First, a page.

in assets including the Daily Star and Daily Express
and major TV properties to become a mostly trade magazine,
e-business and market research company.
Staff was cut from 13,459 to about 6,000.
PR Newswire appears to be UBM's best acquisition.
Its profit margin in the first half of 2001 was 21.2 million
British pounds on sales of 66.9 million pounds or 31.7%
(although down from 34.9%). "Underlying profits,"
said UBM, were up 42%, helped by a staff reduction of about
150 of the total of 1,170.
About 65% of PRN's business is "regulatory in nature,"
notes UBM (companies are required to use PRN to meet disclosure
CMP, the Manhasset, N.Y., trade book and e-commerce company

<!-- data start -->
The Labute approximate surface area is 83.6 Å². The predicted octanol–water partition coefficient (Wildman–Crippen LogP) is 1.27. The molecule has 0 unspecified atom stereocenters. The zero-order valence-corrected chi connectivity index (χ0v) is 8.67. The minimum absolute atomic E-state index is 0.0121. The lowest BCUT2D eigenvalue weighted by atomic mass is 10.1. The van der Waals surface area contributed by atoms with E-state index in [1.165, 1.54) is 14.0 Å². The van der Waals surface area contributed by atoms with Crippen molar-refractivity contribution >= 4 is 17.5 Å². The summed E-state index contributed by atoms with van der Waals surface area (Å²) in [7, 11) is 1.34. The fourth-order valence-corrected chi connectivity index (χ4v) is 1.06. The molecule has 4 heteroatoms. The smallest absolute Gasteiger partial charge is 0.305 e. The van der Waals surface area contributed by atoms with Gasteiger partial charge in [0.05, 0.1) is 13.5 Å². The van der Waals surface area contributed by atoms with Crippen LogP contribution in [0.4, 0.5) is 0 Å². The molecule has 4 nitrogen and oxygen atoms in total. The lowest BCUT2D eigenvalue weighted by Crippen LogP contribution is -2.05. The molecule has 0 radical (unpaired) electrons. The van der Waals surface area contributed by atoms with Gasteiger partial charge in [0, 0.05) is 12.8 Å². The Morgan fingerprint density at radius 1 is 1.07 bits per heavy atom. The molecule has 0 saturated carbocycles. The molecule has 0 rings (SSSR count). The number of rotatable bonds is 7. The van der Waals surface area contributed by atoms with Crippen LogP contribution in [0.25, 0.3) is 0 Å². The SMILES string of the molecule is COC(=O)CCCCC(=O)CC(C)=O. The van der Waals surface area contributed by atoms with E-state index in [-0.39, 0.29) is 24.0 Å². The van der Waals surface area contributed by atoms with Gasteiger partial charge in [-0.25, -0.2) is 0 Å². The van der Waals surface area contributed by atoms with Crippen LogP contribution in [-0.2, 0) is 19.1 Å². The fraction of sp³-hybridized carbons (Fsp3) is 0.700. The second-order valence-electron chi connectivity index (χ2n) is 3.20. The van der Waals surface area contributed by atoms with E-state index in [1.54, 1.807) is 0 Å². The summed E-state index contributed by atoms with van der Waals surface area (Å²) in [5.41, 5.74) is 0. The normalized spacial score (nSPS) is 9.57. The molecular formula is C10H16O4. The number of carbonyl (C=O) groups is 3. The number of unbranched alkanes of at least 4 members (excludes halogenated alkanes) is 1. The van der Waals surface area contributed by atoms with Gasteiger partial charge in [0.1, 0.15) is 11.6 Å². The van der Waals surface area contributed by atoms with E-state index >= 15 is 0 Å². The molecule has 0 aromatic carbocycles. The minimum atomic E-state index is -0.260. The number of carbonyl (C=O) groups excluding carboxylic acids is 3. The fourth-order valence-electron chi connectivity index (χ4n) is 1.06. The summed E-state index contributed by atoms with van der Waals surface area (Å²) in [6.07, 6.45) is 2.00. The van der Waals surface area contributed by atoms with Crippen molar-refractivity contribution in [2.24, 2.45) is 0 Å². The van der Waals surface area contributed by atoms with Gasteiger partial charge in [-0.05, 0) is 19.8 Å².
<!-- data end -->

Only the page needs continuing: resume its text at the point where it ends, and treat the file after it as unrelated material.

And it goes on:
that UBM purchased in 1999 for $920M (nearly double
sales), is having its problems.
UBM CEO Clive Hollick had told the Wall Street Journal
April 30, 1999 that CMPNet, UBM's online division, "is
well placed to capture the explosive growth in online advertising."
CMP's flagship publication, Information Week, was
off 45% in ad pages to 910 for the second quarter, according
to Adscope. Pages of all CMP publications were down 15%
in the first half to 18,771. About 400 staffers were cut
at CMP Media in the first half, according to one analyst
report (CMP reported 1,775 employees to Advertising Age
in July 1998). Members of the Leeds family that owned CMP
since 1971 left immediately after the sale was agreed upon
with UBM. They owned 68% of the stock, which was listed
on NASDAQ. The family included founders Jerry and Lilo Leeds,
parents of Michael Leeds, who became CEO, and Dan Leeds,
Arthur Page, whose biography was carried in the Aug.